By Pallavi Yetur

When we first meet Maggie Downs in her debut memoir Braver Than You Think: Around the World on the Trip of My (Mother’s) Lifetime, her mental state is immediately established from the image of her shuffling through the Cairo airport in flip flops, her sweatshirt hood pulled over her head, and her body hovering between sleeping and waking because, “Sorrow does that.” Incidentally, travel can do that too, and Downs’s memoir tells a story of both.

Ten years ago, Maggie Downs quit her newspaper job and set off on a yearlong trip around the world. As she traveled from Peru to Bolivia to Uganda to Thailand, her mother’s mind and body were succumbing to Alzheimer’s disease back in the US. The trip is initiated when Downs, underwhelmed and disengaged with her job and life, decides that she must live because her mother can’t; because her mother gave up dreams of seeing the world to tend to her parental and familial duties. Downs asks herself: “By confining myself to this cubicle, wasn’t I making the same mistake my mother made?” In this state of suspension between doubt about her future and certainty of her mother’s, she found the reasons to travel: “to see what I was made of, to discover how strong I could really be, to live out the dreams of my mother.”

“Travel can be very hard, mentally and physically,” Downs tells me over the phone, both of us sheltering in place from the reaches of COVID-19. We share a loaded laugh over the irony of our discussing her memoir about travel as the world’s borders are shutting down. Downs is candid and effortless in her answers, which reflects the clarity and accessibility of her prose. I wonder about Downs’s journalism pedigree informing her writing process. She tells me:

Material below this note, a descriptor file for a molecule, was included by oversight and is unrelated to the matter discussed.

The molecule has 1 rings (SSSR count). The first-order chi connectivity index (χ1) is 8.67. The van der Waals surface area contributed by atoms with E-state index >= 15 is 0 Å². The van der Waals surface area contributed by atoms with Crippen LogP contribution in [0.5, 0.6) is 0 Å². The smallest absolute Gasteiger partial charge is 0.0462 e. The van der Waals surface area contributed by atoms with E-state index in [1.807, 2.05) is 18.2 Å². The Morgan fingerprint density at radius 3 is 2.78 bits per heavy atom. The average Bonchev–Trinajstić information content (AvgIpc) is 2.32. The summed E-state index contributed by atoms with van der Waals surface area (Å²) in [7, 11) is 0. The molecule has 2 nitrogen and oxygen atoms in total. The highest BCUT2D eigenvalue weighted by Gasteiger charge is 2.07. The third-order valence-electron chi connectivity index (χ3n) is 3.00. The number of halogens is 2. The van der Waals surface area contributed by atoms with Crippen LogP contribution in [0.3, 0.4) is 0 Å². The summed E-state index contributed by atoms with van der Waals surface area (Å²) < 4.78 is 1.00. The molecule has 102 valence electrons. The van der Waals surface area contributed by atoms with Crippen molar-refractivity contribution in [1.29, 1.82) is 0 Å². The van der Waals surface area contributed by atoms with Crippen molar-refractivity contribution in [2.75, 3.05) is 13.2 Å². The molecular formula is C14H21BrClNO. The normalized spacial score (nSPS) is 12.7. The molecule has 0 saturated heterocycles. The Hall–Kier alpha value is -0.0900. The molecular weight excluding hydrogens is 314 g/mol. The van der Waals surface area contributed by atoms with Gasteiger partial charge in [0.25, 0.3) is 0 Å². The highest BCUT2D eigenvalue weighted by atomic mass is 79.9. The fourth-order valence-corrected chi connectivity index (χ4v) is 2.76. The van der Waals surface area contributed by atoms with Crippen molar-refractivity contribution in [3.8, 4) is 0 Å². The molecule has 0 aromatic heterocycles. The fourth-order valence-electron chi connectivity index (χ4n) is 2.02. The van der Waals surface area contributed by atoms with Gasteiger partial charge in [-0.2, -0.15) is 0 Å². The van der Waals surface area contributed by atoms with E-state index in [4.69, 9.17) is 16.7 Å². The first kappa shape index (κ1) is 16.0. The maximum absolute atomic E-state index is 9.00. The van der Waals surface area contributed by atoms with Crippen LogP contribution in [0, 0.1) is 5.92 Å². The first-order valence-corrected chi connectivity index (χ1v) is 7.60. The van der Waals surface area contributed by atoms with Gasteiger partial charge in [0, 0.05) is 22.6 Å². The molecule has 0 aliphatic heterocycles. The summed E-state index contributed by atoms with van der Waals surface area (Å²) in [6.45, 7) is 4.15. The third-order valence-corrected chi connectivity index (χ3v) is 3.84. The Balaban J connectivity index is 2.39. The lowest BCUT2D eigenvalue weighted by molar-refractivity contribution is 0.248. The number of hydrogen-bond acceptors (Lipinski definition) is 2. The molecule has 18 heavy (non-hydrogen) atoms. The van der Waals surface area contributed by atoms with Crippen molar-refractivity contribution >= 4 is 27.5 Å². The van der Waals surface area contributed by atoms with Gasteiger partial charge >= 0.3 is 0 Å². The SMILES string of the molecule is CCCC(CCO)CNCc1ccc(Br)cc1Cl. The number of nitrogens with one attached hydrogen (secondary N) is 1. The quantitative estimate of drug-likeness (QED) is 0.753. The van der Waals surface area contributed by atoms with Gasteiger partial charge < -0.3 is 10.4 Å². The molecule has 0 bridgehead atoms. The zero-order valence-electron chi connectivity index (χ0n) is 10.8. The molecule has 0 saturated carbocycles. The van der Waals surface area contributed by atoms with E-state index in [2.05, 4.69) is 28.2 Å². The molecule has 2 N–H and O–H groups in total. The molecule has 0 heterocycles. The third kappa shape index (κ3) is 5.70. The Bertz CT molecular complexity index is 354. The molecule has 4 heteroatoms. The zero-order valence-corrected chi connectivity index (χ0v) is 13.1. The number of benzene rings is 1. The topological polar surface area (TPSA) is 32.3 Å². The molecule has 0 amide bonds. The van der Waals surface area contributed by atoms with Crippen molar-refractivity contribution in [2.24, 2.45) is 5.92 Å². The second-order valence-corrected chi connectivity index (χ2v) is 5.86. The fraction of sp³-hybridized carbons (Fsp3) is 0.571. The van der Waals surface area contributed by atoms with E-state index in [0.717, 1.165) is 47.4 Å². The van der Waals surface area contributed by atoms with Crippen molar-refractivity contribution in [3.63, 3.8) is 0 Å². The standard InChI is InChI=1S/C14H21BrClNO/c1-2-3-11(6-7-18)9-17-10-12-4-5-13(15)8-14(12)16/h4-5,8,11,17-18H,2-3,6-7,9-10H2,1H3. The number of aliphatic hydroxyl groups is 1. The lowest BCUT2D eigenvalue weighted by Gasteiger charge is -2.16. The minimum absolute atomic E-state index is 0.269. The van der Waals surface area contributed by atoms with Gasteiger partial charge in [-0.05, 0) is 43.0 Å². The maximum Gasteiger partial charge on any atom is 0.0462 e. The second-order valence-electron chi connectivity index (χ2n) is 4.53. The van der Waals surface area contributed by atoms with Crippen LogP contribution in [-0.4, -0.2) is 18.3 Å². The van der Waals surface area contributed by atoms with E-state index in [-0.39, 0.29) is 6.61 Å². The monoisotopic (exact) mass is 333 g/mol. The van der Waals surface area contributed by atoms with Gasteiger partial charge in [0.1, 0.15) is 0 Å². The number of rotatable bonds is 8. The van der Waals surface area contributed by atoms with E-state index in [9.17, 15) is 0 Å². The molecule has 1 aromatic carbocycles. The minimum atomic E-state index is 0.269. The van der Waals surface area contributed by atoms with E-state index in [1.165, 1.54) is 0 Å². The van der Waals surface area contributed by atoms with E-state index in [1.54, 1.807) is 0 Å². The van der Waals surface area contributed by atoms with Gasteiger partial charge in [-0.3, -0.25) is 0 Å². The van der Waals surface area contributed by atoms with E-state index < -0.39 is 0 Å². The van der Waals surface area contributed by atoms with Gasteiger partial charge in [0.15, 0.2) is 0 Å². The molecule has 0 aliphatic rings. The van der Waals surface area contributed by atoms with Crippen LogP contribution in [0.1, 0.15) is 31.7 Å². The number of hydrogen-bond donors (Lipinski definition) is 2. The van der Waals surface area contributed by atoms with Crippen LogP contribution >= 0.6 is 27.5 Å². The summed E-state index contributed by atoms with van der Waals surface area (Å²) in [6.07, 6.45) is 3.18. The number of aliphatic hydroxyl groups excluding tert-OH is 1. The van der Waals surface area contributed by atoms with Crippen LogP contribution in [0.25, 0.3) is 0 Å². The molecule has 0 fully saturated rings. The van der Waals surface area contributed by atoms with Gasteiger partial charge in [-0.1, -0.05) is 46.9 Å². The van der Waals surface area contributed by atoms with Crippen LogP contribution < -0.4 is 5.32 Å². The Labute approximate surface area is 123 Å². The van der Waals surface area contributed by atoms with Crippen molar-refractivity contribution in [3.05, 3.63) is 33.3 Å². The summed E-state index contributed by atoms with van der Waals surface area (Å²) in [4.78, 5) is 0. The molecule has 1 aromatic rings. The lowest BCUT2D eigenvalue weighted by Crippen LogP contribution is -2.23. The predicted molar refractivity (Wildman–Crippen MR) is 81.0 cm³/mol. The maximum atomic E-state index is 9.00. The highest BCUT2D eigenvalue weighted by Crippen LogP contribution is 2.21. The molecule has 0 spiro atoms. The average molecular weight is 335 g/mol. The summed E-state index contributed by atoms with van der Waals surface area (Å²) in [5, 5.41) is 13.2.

… [W]hen I set out on the trip, I didn’t intend to write about it, so I wasn’t really keeping notes the way I would if I were going out for an assignment or a story. … [O]nce I realized that I was going to write a book, then I had to draw upon my previous journalism experience and dig through like old … blog posts that I made, I had letters that I sent to my friends and family, Facebook posts … [A] lot of times I was recreating things by patching together … just all these things that I collected over time ….

Downs brings her background as a career journalist to even the most personal, describing her travels and her internal conflicts with direct, concise language, the straightforwardness of a reporter. At one point in the book, she writes: “I had a lot of anger. … How sad it is to know your mom for only twenty-four years. I was only just beginning to be a person. I needed her.”

The decision to spend the first year of her marriage traveling on her own while her mother’s Alzheimer’s disease advances sets up the narrative tension, the push and pull Downs feels between the desire to be home and the drive to run away. Downs admits early in the first chapter that leaving her husband at this point in their relationship is a risk, and that as much as she tells herself the trip is an homage to her mother’s wanderlust, it is actually for the sake of “avoiding the reality of my mom’s disease.” I ask Downs about this, imagining the pain of living through such a time, and reliving it in repetition while writing about it. She admits: “While I was doing the trip, I did feel like, oh, I’m doing this noble thing of honoring my mom and carrying out her wishes, and it really never occurred to me until I started writing that I was escaping her disease. … I never realized what I was doing while I was doing it, and so the writing process—it was a little bit harrowing.” She says the perfect thing to me, and it rolls off her tongue with ease: “Writing is like that—you start pulling at a thread and then all of a sudden the whole sweater unravels and you’re naked.”